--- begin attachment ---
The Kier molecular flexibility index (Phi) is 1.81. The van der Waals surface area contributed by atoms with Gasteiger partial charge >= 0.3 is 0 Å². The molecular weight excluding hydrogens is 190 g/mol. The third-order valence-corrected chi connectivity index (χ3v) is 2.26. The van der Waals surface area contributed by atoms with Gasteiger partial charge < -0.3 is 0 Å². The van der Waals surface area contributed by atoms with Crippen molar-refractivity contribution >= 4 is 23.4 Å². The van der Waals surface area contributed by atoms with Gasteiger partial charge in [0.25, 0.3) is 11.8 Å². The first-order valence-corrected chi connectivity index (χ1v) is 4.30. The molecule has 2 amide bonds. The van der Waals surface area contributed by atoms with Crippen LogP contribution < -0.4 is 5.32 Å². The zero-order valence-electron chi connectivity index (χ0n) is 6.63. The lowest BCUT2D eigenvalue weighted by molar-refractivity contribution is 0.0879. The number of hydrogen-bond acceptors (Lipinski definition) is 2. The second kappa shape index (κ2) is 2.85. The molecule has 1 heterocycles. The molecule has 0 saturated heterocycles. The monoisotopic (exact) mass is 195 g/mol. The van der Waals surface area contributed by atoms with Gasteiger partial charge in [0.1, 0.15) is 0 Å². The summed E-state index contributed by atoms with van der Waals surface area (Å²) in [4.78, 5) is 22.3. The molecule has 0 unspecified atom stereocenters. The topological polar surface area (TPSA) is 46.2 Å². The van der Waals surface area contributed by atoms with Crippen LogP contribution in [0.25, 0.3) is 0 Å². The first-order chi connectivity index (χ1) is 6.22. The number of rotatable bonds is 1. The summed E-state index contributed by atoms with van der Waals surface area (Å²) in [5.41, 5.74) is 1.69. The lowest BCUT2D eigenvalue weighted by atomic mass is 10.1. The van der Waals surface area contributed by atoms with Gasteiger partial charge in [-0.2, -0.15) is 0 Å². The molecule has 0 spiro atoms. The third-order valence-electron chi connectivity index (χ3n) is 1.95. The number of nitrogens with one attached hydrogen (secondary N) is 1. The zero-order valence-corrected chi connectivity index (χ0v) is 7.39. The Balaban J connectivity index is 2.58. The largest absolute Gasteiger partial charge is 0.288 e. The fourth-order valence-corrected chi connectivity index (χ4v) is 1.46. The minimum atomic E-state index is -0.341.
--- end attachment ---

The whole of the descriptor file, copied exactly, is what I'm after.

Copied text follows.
The Kier molecular flexibility index (Phi) is 1.81. The van der Waals surface area contributed by atoms with Gasteiger partial charge >= 0.3 is 0 Å². The molecular weight excluding hydrogens is 190 g/mol. The third-order valence-corrected chi connectivity index (χ3v) is 2.26. The van der Waals surface area contributed by atoms with Gasteiger partial charge < -0.3 is 0 Å². The van der Waals surface area contributed by atoms with Crippen molar-refractivity contribution >= 4 is 23.4 Å². The van der Waals surface area contributed by atoms with Gasteiger partial charge in [0.25, 0.3) is 11.8 Å². The first-order valence-corrected chi connectivity index (χ1v) is 4.30. The molecule has 2 amide bonds. The van der Waals surface area contributed by atoms with Crippen LogP contribution < -0.4 is 5.32 Å². The zero-order valence-electron chi connectivity index (χ0n) is 6.63. The lowest BCUT2D eigenvalue weighted by molar-refractivity contribution is 0.0879. The number of hydrogen-bond acceptors (Lipinski definition) is 2. The second kappa shape index (κ2) is 2.85. The molecule has 1 heterocycles. The molecule has 0 saturated heterocycles. The monoisotopic (exact) mass is 195 g/mol. The van der Waals surface area contributed by atoms with Gasteiger partial charge in [0.1, 0.15) is 0 Å². The summed E-state index contributed by atoms with van der Waals surface area (Å²) in [4.78, 5) is 22.3. The molecule has 0 unspecified atom stereocenters. The topological polar surface area (TPSA) is 46.2 Å². The van der Waals surface area contributed by atoms with Crippen LogP contribution in [0.25, 0.3) is 0 Å². The first-order chi connectivity index (χ1) is 6.22. The number of rotatable bonds is 1. The summed E-state index contributed by atoms with van der Waals surface area (Å²) in [5.41, 5.74) is 1.69. The lowest BCUT2D eigenvalue weighted by atomic mass is 10.1. The van der Waals surface area contributed by atoms with Gasteiger partial charge in [-0.2, -0.15) is 0 Å². The molecule has 0 spiro atoms. The third-order valence-electron chi connectivity index (χ3n) is 1.95. The number of nitrogens with one attached hydrogen (secondary N) is 1. The zero-order valence-corrected chi connectivity index (χ0v) is 7.39. The Balaban J connectivity index is 2.58. The largest absolute Gasteiger partial charge is 0.288 e. The fourth-order valence-corrected chi connectivity index (χ4v) is 1.46. The minimum atomic E-state index is -0.341.